"Oath" has very little to do with your liability for criminal behavior, and the same is true for those making the laws. They, too, can be sentenced to jails or fines for breaking criminals laws. They can't be sen

    • Why is it that Congress and the President can break their oath to uphold the Constitution's restrictions on their power and there is no real penalty?

      Maybe it is time to penalize repeat offenders who vote for and pass (and don't veto) for unconstitutional laws.

      This accomplishes what? Unconstitutional laws are technically of no force or effect. Therefore no harm was done. So you would be outlawing a harmless activity, and that itself would be an unconstitutional law. Unconstitional laws only cause harm ind
      • So the DA honestly believes his evidence that you're guilty of murder. The jury disagrees. Should we now throw the DA in jail?

        Thats what the malice requirement is supposed to prevent. Now you can argue that the government should compensate you in some way, but not the DA personally. Even that is a dangerous route to go down- OJ Simpson lost his career over the trial thing. If we had to compensate him, DAs would be leery of going after rich suspects because of the costs of losing.
        • So the DA honestly believes his evidence that you're guilty of murder. The jury disagrees. Should we now throw the DA in jail?

          No. We should never PUNISH people for honest mistakes. However that does not mean that we don't hold people responsible for their honest mistakes.

          A DA need not actually in fact HONESTLY believe you are guilty any more than the defense lawyer needs to believe you are innocent. However, if he doesn't actually have an opinion, he is being RECKLESS. Clearly if *he* isn't convinced beyo
      • This accomplishes what? Unconstitutional laws are technically of no force or effect. Therefore no harm was done. So you would be outlawing a harmless activity, and that itself would be an unconstitutional law. Unconstitional laws only cause harm indirectly.. Because overzealous DA's tries to enforce them. If there needs to be any balancing of powers, it is that victims of failed prosecutions (i.e. the presumptively INNOCENT person accused of a crime who isn't convicted (either because the crime itself was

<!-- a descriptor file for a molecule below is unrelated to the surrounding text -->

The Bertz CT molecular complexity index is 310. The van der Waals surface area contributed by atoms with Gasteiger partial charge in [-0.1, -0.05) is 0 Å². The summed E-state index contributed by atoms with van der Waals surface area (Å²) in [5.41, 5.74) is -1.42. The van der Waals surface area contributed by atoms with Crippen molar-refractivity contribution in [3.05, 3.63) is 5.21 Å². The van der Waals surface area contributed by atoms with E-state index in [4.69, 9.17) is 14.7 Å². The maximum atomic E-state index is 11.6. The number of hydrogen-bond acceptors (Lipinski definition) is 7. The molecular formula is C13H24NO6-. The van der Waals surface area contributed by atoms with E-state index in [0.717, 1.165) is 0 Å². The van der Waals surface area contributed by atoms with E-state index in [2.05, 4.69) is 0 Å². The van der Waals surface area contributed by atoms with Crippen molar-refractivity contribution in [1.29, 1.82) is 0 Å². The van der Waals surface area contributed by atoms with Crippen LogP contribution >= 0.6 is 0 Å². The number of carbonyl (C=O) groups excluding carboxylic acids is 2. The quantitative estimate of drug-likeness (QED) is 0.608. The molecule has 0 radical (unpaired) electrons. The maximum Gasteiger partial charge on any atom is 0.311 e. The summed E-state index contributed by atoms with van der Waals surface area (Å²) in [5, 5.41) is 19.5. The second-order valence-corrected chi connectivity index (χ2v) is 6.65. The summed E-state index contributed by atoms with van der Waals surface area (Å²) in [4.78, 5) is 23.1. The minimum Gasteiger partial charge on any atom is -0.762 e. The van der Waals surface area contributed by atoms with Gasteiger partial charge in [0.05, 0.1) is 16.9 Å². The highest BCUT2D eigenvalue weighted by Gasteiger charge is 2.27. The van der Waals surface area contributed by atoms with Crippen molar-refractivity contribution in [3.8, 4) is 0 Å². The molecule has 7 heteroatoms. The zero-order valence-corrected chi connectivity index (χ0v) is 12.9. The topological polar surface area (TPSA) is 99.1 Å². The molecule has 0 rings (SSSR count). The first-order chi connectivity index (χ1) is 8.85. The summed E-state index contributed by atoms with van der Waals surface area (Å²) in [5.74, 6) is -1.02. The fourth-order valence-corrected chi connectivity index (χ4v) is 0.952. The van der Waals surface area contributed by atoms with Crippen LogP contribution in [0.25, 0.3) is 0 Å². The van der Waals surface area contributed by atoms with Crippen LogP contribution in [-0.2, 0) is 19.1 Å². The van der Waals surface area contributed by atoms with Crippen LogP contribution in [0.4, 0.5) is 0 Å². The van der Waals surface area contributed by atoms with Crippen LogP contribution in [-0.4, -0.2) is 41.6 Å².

• What about all the time and money lost getting the decision up to the supreme court and getting them to actually declare it unconstutional ? What about people prosecuted with this new law and declared guilty. Will they automatically have their decsions reversed and given complete pardons for the crime ?

          I'm not sure what you are asking.

          If you are convicted of an offence which turns out to be of no force or effect, then your conviction must be overturned.

          You dont need a pardon, because you were never guilty o
    • It's called impeachment, it's in the hands of the citizens and not the courts, and should be. Just be grateful we still have Marbury vs. Madison.
  • by Opportunist ( 166417 ) on Friday May 05, 2006 @06:09PM (#15273833)
    The FCC's business is making sure transmission equipment meets its technical specifications, doesn't interfere with other transmission equipment and that communication is not interrupted or tampered with.

    So where does that snooping come in? I can't see it in their profile.
  • http://www.optonline.net/Cservice/Article?CID=type %3Dreg%26channel%3D68%26article%3D1993853 [optonline.net] optimum online has a clause in its terms of service that the internet and the phone service are for entertianment purposes only. So it makes me wonder if this law does happen to pass, does that require all the phone services including the ones for entertianment. regular Land line phones are considered critial utilities. wire taps for that make sense but not the VOIP for entertianment
  • by HTH NE1 ( 675604 ) on Friday May 05, 2006 @06:37PM (#15273995)
    Edwards told the FCC's lawyer that his arguments were 'gobbledygook' and 'nonsense.'

    Not "jibberjabber" and "poopycock"?
  • by Anonymous Coward
    Strong Open Source encryption on VOIP connections will end the tendencies
    of governments to snoop on their citizens phone conversations.It would be much easier to listen in on the unencrypted audio with parabolic microphones and a REAL warrant.
    Can you hear me now , Skype?